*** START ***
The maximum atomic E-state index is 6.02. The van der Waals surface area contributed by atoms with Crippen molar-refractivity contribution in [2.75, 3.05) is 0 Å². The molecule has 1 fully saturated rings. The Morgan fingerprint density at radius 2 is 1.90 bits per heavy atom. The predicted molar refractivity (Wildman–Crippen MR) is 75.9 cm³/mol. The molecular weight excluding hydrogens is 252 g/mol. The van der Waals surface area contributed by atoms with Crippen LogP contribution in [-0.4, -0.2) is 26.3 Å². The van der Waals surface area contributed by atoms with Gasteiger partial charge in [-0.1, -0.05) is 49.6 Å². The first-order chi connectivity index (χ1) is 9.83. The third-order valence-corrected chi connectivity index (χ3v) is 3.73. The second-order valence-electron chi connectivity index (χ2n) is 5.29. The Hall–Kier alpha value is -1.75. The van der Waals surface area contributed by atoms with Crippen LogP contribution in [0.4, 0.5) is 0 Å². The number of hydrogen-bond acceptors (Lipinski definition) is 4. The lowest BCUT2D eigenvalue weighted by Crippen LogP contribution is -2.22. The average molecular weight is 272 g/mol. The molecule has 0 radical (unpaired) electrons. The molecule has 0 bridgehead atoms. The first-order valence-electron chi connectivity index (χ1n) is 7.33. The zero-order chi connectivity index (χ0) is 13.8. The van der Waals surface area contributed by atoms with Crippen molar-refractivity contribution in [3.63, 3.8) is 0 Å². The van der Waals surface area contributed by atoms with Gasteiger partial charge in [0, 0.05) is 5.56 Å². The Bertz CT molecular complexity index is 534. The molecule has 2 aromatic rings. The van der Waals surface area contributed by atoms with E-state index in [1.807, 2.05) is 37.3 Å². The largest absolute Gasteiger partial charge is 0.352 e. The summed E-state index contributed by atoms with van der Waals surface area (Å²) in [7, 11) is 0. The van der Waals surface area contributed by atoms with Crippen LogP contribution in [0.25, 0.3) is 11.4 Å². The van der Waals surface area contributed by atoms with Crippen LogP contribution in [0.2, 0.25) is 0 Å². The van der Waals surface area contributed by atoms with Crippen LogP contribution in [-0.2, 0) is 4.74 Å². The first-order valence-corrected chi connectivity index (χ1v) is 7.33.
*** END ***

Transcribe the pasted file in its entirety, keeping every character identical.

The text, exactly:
The maximum atomic E-state index is 6.02. The van der Waals surface area contributed by atoms with Crippen molar-refractivity contribution in [2.75, 3.05) is 0 Å². The molecule has 1 fully saturated rings. The Morgan fingerprint density at radius 2 is 1.90 bits per heavy atom. The predicted molar refractivity (Wildman–Crippen MR) is 75.9 cm³/mol. The molecular weight excluding hydrogens is 252 g/mol. The van der Waals surface area contributed by atoms with Crippen LogP contribution in [-0.4, -0.2) is 26.3 Å². The van der Waals surface area contributed by atoms with Gasteiger partial charge in [-0.1, -0.05) is 49.6 Å². The first-order chi connectivity index (χ1) is 9.83. The third-order valence-corrected chi connectivity index (χ3v) is 3.73. The second-order valence-electron chi connectivity index (χ2n) is 5.29. The Hall–Kier alpha value is -1.75. The van der Waals surface area contributed by atoms with Crippen LogP contribution in [0.4, 0.5) is 0 Å². The number of hydrogen-bond acceptors (Lipinski definition) is 4. The lowest BCUT2D eigenvalue weighted by Crippen LogP contribution is -2.22. The average molecular weight is 272 g/mol. The molecule has 0 radical (unpaired) electrons. The molecule has 0 bridgehead atoms. The first-order valence-electron chi connectivity index (χ1n) is 7.33. The zero-order chi connectivity index (χ0) is 13.8. The van der Waals surface area contributed by atoms with Crippen molar-refractivity contribution in [3.63, 3.8) is 0 Å². The van der Waals surface area contributed by atoms with Gasteiger partial charge in [0, 0.05) is 5.56 Å². The Bertz CT molecular complexity index is 534. The molecule has 2 aromatic rings. The van der Waals surface area contributed by atoms with E-state index in [1.807, 2.05) is 37.3 Å². The largest absolute Gasteiger partial charge is 0.352 e. The summed E-state index contributed by atoms with van der Waals surface area (Å²) in [7, 11) is 0. The van der Waals surface area contributed by atoms with Crippen LogP contribution in [0.25, 0.3) is 11.4 Å². The van der Waals surface area contributed by atoms with Crippen LogP contribution in [0.2, 0.25) is 0 Å². The van der Waals surface area contributed by atoms with Crippen LogP contribution in [-0.2, 0) is 4.74 Å². The first-order valence-corrected chi connectivity index (χ1v) is 7.33.